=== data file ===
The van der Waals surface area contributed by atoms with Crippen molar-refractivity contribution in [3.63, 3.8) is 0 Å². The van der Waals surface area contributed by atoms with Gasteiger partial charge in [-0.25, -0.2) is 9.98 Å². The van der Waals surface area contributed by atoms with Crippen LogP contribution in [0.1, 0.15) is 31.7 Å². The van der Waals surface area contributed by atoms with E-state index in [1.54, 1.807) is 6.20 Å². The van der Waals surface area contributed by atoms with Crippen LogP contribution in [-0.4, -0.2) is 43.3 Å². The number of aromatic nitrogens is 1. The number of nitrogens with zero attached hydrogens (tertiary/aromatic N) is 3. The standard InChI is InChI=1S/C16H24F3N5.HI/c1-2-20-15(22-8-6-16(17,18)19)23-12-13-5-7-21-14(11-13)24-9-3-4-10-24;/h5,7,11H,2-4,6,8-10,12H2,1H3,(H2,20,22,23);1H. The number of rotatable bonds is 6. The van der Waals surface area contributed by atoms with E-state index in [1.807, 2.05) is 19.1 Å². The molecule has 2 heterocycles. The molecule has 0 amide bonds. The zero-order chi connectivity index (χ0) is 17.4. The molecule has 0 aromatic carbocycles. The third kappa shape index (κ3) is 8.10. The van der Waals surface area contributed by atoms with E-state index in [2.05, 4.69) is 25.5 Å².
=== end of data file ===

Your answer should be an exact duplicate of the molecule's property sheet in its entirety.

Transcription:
The van der Waals surface area contributed by atoms with Crippen molar-refractivity contribution in [3.63, 3.8) is 0 Å². The van der Waals surface area contributed by atoms with Gasteiger partial charge in [-0.25, -0.2) is 9.98 Å². The van der Waals surface area contributed by atoms with Crippen LogP contribution in [0.1, 0.15) is 31.7 Å². The van der Waals surface area contributed by atoms with E-state index in [1.54, 1.807) is 6.20 Å². The van der Waals surface area contributed by atoms with Crippen LogP contribution in [-0.4, -0.2) is 43.3 Å². The number of aromatic nitrogens is 1. The number of nitrogens with zero attached hydrogens (tertiary/aromatic N) is 3. The standard InChI is InChI=1S/C16H24F3N5.HI/c1-2-20-15(22-8-6-16(17,18)19)23-12-13-5-7-21-14(11-13)24-9-3-4-10-24;/h5,7,11H,2-4,6,8-10,12H2,1H3,(H2,20,22,23);1H. The number of rotatable bonds is 6. The van der Waals surface area contributed by atoms with E-state index in [1.807, 2.05) is 19.1 Å². The molecule has 2 heterocycles. The molecule has 0 amide bonds. The zero-order chi connectivity index (χ0) is 17.4. The molecule has 0 aromatic carbocycles. The third kappa shape index (κ3) is 8.10. The van der Waals surface area contributed by atoms with E-state index in [2.05, 4.69) is 25.5 Å².